In Touch With Your Baby

Babies’ senses develop while they are in the uterus. You can start to establish a close bond with your baby even before she is born.


We now know that unborn babies are aware of much of their surroundings and are able to respond physically to a variety of stimuli. We also understand a great deal about the way a baby’s body function in the uterus and what she can hear and see. It can be a warm and rewarding experience for parents to capitalize on the baby’s awareness by making contact as she grows.

Studies of unborn babies and their parents suggest that babies remember certain aspects of their life in the uterus. In one study, babies whose pregnant mothers regularly sat down each afternoon to relax and watch their favorite program on TV were found to relax after the birth whenever the familiar sound of the show’s signature tune was played to them.

Unborn babies have a sense of taste as well as likes and dislikes. Researchers added saccharin to the amniotic fluid and observed (via ultrasound) that the babies’ swallowing rate doubled. When a foul-tasting oil was added, the babies grimaced, and their swallowing rate dropped sharply.

Your baby’s ears are acutely sensitive from the 24th week on. Inside the uterus, the baby can hear your heartbeat and digestive noises, the sound of your voice and that of other people. The sound of a heartbeat like noise always soothes a newborn, and tapes of womb noises, simulated or real, are available for use after the birth to calm the baby’s crying.


A baby’s eye muscles develop early in pregnancy, and from about week 16 the baby becomes sensitive to light. If a bright light is shone on your stomach, your baby may move away from the light. She will perceive the sunlight if you are sunbathing with your stomach uncovered.

The neural circuits of the brain are fully developed in a baby of 28 weeks’ gestation. At week 32, brain-wave tests detect REM (rapid eye movement) sleep, which in adults indicates a dream state. It seems likely that the unborn baby is reliving, in dreams, Some of the experiences she has already had of moving, hearing, seeing, and feeling.

What you can do…

  • To stimulate your baby’s listening response
    Start playing music regularly to your baby beginning five or six months into your pregnancy: set aside about 10 minutes several times a week. Choose a time when the house is quiet and sit or lie close to the speakers so that no extraneous noise interferes with the music. Research shows that unborn babies are more restful, are played. Simple flute music elicits an especially good response; more complex sounds at this stage are apparently too difficult to decipher. Loud orchestral or rock music with the occasional boom or clang causes jumpier, more agitated movements.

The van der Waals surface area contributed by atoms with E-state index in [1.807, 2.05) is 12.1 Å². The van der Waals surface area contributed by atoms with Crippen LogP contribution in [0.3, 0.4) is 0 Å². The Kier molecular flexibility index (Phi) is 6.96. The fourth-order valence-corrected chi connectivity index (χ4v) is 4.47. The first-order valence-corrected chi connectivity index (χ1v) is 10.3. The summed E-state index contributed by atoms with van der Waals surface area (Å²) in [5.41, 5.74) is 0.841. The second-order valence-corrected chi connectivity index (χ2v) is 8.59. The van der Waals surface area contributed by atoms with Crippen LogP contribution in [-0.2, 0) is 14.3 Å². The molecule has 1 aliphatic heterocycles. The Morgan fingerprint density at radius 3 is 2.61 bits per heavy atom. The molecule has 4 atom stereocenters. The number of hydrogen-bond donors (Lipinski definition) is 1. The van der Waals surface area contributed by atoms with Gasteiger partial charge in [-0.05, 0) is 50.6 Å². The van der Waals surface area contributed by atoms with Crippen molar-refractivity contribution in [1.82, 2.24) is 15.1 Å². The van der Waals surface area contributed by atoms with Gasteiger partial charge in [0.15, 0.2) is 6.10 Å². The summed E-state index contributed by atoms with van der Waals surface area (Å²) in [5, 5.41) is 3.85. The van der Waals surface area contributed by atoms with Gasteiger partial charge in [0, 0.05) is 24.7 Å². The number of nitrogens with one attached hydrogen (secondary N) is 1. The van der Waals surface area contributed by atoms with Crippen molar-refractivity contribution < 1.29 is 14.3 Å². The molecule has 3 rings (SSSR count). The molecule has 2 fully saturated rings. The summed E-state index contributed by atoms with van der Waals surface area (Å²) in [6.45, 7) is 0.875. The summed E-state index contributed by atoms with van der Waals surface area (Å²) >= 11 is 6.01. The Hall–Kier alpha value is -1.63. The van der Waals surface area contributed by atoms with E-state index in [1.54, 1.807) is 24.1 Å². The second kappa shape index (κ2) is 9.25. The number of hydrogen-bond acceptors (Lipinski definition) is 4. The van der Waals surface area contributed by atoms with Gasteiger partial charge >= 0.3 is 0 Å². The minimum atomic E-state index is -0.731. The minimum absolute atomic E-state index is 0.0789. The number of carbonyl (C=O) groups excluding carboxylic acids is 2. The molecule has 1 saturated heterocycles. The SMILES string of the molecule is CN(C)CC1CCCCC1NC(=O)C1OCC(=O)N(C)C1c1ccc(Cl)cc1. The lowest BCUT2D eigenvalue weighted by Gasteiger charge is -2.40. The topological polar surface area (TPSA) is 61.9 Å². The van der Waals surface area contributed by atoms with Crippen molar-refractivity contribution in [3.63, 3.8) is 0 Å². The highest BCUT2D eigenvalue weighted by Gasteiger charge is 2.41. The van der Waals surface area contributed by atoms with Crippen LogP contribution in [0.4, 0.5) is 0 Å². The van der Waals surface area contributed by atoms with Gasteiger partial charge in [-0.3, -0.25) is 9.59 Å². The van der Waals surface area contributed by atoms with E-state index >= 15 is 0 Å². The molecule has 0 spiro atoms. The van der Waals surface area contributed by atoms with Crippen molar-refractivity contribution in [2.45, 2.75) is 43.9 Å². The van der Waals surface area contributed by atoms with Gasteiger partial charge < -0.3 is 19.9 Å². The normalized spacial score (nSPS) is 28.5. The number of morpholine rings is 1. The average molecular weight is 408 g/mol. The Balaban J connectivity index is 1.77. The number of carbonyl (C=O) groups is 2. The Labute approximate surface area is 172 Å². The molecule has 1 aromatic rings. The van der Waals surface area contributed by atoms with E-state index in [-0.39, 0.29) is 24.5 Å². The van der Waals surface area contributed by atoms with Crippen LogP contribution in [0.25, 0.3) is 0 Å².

• To make the sound of your voice familiarTalk to your baby when you are lying down and relaxing. She can hear your voice. Help her to know it better without the distractions of other everyday noises. It doesn’t matter what you say -read poetry if you’re not sure where to start -but use a calm, regular tone of voice. Or sing soft, soothing melodies to her.
  • To communicate your touch
     Babies are sensitive to touch from very early on. When you can feel your baby as she moves, and even see the shape of her kicking legs and punching arms, touch and massage your abdomen gently, smoothly, and regularly. You can use baby oil, or a mild vegetable or nut oil such as almond oil, to enhance the experience for you. Your partner can share or even take over the massage as you continue gently communicating with your baby.


  • To avoid superbaby syndrome
     One word of warning: stories abound of parents reading the classics or playing symphonies to their unborn babies with the intention of getting them into the best preschools by the age of three. No real evidence exists that such hot-housing works, and-even if it did-that any initial advantage is sustained as a child grows up.
    Let your baby know that she is loved and wanted, both before and after birth. Then allow her to develop at her own pace.

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The Content is not intended to be a substitute for professional medical advice, diagnosis, or treatment. Always seek the advice of your physician or other qualified health provider with any questions you may have regarding a medical condition.

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